Justice Souter, delivered the opinion of the Court.
The question here is whether the interpretation of a socalled patent claim, the portion of the patent document that defines the scope of the patentee's rights, is a matter of law reserved entirely for the court, or subject to a Seventh Amendment guarantee that a jury will determine the meaning of any disputed term of art about which expert testimony is offered. We hold that the construction of a patent, including terms of art within its claim, is exclusively within the province of the court.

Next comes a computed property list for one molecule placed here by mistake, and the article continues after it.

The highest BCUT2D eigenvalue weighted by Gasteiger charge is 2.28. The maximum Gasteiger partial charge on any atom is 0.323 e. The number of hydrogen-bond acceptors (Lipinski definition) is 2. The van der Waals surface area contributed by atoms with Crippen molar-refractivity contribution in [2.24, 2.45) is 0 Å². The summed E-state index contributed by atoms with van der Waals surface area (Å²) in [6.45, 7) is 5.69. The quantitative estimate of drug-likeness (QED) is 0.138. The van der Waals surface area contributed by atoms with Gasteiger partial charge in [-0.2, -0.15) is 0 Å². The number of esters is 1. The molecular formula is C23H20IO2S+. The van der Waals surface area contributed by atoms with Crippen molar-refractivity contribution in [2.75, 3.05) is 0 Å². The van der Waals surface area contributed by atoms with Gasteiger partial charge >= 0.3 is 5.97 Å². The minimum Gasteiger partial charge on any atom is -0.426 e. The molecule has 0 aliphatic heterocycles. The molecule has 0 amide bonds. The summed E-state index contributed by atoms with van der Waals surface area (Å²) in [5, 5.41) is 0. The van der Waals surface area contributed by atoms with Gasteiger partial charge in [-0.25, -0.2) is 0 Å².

The Constitution empowers Congress "[t]o promote the Progress of Science and useful Arts, by securing for limited Times to Authors and Inventors the exclusive Right to their respective Writings and Discoveries." Art. I, § 8, cl. 8. Congress first exercised this authority in 1790, when it provided for the issuance of "letters patent," Act of Apr. 10, 1790, ch. 7, § 1, 1 Stat. 109, which, like their modern counterparts, granted inventors "the right to exclude others from making, using, offering for sale, selling, or importing the patented invention," in exchange for full disclosure of an invention, H. Schwartz, Patent Law and Practice 1, 33 (2d ed. 1995). It has long been understood that a patent must describe the exact scope of an invention and its manufacture to "secure to [the patentee] all to which he is entitled, [and] to apprise the public of what is still open to them." McClain v. Ortmayer, 141 U.S. 419, 424 (1891). Under the modern American system, these objectives are served by two distinct elements of a patent document. First, it contains a specification describing the invention "in such full, clear, concise, and exact terms as to enable any person skilled in the art . . . to make and use the same." 35 U. S. C. § 112; see also 3 E. Lipscomb, Walker on Patents § 10:1, pp. 183-184 (3d ed. 1985) (Lipscomb) (listing the requirements for a specification). Second, a patent includes one or more "claims," which "particularly poin[t] out and distinctly clai[m] the subject matter which the applicant regards as his invention." 35 U. S. C. § 112. "A claim covers and secures a process, a machine, a manufacture, a composition of matter, or a design, but never the function or result of either, nor the scientific explanation of their operation." 6 Lipscomb § 21:17, at 315— 316. The claim "define[s] the scope of a patent grant," 3 id., § 11:1, at 280, and functions to forbid not only exact copies of an invention, but products that go to "the heart of an invention but avoids the literal language of the claim by making a